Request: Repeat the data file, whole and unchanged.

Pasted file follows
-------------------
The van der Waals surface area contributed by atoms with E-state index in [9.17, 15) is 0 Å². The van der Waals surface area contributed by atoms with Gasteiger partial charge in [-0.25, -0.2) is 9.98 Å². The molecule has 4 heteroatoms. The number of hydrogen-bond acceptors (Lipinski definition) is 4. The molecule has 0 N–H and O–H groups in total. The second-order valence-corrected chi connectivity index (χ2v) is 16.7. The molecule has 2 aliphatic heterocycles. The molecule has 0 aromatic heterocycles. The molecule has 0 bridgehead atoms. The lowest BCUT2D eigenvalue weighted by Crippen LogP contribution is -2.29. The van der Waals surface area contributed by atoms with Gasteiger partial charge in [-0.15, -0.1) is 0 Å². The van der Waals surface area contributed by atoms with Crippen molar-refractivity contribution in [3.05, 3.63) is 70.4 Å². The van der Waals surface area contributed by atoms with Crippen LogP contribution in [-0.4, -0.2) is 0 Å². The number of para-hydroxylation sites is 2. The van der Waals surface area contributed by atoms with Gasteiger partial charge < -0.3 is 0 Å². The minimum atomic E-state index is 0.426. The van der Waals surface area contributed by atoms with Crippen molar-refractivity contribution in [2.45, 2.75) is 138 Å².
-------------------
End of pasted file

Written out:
The van der Waals surface area contributed by atoms with E-state index in [9.17, 15) is 0 Å². The van der Waals surface area contributed by atoms with Gasteiger partial charge in [-0.25, -0.2) is 9.98 Å². The molecule has 4 heteroatoms. The number of hydrogen-bond acceptors (Lipinski definition) is 4. The molecule has 0 N–H and O–H groups in total. The second-order valence-corrected chi connectivity index (χ2v) is 16.7. The molecule has 2 aliphatic heterocycles. The molecule has 0 aromatic heterocycles. The molecule has 0 bridgehead atoms. The lowest BCUT2D eigenvalue weighted by Crippen LogP contribution is -2.29. The van der Waals surface area contributed by atoms with Gasteiger partial charge in [-0.15, -0.1) is 0 Å². The van der Waals surface area contributed by atoms with Crippen molar-refractivity contribution in [3.05, 3.63) is 70.4 Å². The van der Waals surface area contributed by atoms with Crippen LogP contribution in [-0.4, -0.2) is 0 Å². The number of para-hydroxylation sites is 2. The van der Waals surface area contributed by atoms with Gasteiger partial charge < -0.3 is 0 Å². The minimum atomic E-state index is 0.426. The van der Waals surface area contributed by atoms with Crippen molar-refractivity contribution in [2.45, 2.75) is 138 Å².